Waterstones will begin selling the Kindle Fire HD line of tablets and many of their new e-readers starting in October. The two sides reached an agreement in May for distribution in the United Kingdom. The two companies made strange bedfellows because the CEO of Waterstones has publicly bashed them on many occasions. Yesterday, at an IPG Digital Quarterly Meeting James Daunt shed some light on their business arrangement.
The CEO of Waterstones James Daunt lamented that his predecessors did not develop their own e-reader while the market was unsaturated and not consolidated. His company sold lackluster devices that did not allow customers to buy books right on the readers. When Daunt took over the company his first reaction was to scrap all the woeful readers they currently stocked and made new relationships with Amazon to bring in a big brand name.
One of the new initiates that Waterstones is seeking to employ is to make sure WIFI is available in all of their stores. They will try and emulate the “More in Store” experience that Barnes and Noble pioneered to allow customers to read free books while you are in the store and then be able to make purchases. “We needed to solve the digital question,” Daunt said. “We think this makes the Kindle experience better as you can now read digitally and enjoy the pleasures of browsing in a physical book shop.”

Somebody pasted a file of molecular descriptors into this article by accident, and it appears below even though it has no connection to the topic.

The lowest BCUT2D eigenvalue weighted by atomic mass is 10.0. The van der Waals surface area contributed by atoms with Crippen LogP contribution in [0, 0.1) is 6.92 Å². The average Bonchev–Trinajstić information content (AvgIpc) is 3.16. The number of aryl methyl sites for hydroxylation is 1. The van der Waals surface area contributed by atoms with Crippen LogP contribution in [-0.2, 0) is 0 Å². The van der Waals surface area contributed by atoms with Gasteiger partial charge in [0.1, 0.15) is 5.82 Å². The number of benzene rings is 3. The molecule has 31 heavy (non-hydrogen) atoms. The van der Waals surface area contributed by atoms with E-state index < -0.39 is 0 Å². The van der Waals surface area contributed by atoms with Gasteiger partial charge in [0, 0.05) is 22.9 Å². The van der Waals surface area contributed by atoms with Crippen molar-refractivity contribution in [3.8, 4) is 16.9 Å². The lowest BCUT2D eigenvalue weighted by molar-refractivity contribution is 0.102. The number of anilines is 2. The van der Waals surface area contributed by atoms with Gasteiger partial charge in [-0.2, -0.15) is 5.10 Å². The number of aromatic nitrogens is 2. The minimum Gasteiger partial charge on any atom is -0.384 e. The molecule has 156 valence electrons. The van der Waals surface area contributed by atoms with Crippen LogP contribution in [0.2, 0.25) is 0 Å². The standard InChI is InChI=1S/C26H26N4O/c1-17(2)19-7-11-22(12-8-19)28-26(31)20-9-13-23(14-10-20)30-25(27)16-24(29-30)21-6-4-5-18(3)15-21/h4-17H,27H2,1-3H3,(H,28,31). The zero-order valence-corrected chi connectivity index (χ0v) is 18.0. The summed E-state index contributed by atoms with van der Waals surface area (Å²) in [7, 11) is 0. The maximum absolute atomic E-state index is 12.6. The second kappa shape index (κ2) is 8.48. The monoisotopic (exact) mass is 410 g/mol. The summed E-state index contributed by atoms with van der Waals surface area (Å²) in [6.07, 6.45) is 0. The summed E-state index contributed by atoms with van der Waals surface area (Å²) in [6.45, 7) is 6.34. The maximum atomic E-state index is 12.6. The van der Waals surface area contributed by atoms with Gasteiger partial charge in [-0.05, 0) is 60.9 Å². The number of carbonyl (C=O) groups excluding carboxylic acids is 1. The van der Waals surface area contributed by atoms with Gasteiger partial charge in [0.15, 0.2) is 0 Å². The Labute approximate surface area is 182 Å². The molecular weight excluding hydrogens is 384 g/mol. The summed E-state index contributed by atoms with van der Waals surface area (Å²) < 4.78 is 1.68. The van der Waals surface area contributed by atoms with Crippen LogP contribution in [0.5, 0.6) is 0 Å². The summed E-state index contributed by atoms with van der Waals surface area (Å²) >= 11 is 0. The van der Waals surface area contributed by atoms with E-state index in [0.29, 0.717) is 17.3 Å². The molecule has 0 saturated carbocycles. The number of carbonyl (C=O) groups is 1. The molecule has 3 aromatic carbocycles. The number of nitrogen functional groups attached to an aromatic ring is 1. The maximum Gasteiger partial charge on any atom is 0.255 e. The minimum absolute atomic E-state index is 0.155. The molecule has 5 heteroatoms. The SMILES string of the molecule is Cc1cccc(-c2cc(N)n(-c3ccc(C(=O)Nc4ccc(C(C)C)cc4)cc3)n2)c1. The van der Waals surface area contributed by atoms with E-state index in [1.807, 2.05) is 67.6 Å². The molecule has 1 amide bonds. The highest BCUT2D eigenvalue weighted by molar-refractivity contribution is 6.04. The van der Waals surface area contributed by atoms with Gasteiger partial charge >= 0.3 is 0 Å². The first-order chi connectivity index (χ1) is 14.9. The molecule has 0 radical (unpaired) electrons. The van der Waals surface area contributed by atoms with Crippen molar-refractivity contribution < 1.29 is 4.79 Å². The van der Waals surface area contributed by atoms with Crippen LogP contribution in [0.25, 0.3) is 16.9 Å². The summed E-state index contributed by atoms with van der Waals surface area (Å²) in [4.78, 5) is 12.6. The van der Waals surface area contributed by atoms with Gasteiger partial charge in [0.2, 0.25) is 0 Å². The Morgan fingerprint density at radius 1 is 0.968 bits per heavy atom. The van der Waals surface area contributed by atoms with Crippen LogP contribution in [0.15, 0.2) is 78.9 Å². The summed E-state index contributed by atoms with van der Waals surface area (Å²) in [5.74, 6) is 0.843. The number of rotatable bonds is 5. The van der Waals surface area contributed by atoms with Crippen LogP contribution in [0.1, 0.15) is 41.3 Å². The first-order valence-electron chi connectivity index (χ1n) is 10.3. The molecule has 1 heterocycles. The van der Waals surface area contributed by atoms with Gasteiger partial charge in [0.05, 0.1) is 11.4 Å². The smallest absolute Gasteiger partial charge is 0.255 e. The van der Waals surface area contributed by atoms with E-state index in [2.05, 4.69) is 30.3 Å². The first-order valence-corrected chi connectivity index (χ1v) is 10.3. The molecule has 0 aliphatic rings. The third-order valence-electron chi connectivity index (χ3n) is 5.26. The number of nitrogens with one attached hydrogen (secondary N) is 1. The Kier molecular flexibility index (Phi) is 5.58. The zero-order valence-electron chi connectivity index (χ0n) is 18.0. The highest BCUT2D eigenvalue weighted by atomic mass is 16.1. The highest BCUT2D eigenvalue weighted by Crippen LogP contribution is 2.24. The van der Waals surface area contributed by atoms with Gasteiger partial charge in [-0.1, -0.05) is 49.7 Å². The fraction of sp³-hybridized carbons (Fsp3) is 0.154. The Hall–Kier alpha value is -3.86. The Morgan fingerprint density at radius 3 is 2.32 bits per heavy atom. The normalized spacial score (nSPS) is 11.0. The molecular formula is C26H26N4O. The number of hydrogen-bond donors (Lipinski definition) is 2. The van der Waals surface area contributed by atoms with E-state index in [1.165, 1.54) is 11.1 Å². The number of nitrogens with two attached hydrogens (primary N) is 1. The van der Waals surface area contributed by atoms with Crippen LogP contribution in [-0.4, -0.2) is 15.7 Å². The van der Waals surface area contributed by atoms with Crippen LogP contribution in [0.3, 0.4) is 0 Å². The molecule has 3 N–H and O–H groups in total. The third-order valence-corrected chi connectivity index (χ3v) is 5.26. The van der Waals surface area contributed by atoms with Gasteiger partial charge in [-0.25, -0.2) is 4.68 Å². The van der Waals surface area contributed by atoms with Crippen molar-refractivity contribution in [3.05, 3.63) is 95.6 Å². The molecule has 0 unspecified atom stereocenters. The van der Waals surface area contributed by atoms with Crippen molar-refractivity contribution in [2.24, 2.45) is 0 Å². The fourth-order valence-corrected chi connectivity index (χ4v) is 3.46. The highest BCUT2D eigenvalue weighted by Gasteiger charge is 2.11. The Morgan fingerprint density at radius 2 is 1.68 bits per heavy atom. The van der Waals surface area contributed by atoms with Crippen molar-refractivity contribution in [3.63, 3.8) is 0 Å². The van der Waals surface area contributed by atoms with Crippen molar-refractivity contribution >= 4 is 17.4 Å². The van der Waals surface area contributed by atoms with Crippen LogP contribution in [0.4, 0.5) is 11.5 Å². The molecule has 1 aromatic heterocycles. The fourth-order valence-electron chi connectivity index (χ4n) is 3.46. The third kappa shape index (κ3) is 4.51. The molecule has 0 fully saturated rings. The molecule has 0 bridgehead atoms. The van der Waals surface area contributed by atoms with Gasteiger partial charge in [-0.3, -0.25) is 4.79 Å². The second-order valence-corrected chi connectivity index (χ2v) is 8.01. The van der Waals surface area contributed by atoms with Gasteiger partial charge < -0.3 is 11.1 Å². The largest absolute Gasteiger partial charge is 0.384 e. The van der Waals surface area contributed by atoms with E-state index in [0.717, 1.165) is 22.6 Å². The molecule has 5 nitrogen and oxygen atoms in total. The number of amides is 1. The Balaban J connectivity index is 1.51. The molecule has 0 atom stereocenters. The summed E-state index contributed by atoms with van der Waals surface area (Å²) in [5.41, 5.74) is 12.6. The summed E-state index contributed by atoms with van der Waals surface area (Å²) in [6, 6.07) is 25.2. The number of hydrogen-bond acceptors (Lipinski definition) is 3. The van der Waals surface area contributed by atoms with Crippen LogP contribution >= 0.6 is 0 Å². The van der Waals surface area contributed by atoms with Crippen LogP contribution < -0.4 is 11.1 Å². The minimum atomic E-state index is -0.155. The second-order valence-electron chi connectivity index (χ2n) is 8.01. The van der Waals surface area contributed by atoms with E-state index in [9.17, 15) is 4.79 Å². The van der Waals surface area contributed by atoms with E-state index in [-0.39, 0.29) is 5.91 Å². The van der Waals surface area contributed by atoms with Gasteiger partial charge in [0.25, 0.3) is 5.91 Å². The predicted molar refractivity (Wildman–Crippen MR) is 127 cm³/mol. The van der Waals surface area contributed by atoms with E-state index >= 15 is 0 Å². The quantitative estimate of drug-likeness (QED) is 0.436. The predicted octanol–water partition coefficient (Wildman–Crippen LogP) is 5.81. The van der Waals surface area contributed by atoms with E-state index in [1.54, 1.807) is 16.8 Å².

Many Waterstones locations are also undergoing a revamp an the company is spending “tens of millions of pounds” into this endeavor. They are setting up new cafes where customers can drink hot stuff and read at the same time. The Guardian Reported that “The new look stores will feature dedicated digital areas, likened to the Apple store, where customers can test out the different Kindle models and receive tutorials from staff. The exact details of the collaboration are still being thrashed out but ideas include “Kindle Bundles” – giving discounts on the ebook version of any hardback that a shopper bought – and an online digital library that would let shoppers browse through any title stocked by Waterstones. The retailer will “get a cut” when a customer buys a Kindle ebook using its Wi-Fi connection.”
Michael Kozlowski has written about audiobooks and e-readers for the past twelve years. Newspapers and websites such as the CBC, CNET, Engadget, Huffington Post and the New York Times have picked up his articles. He Lives in Vancouver, British Columbia, Canada.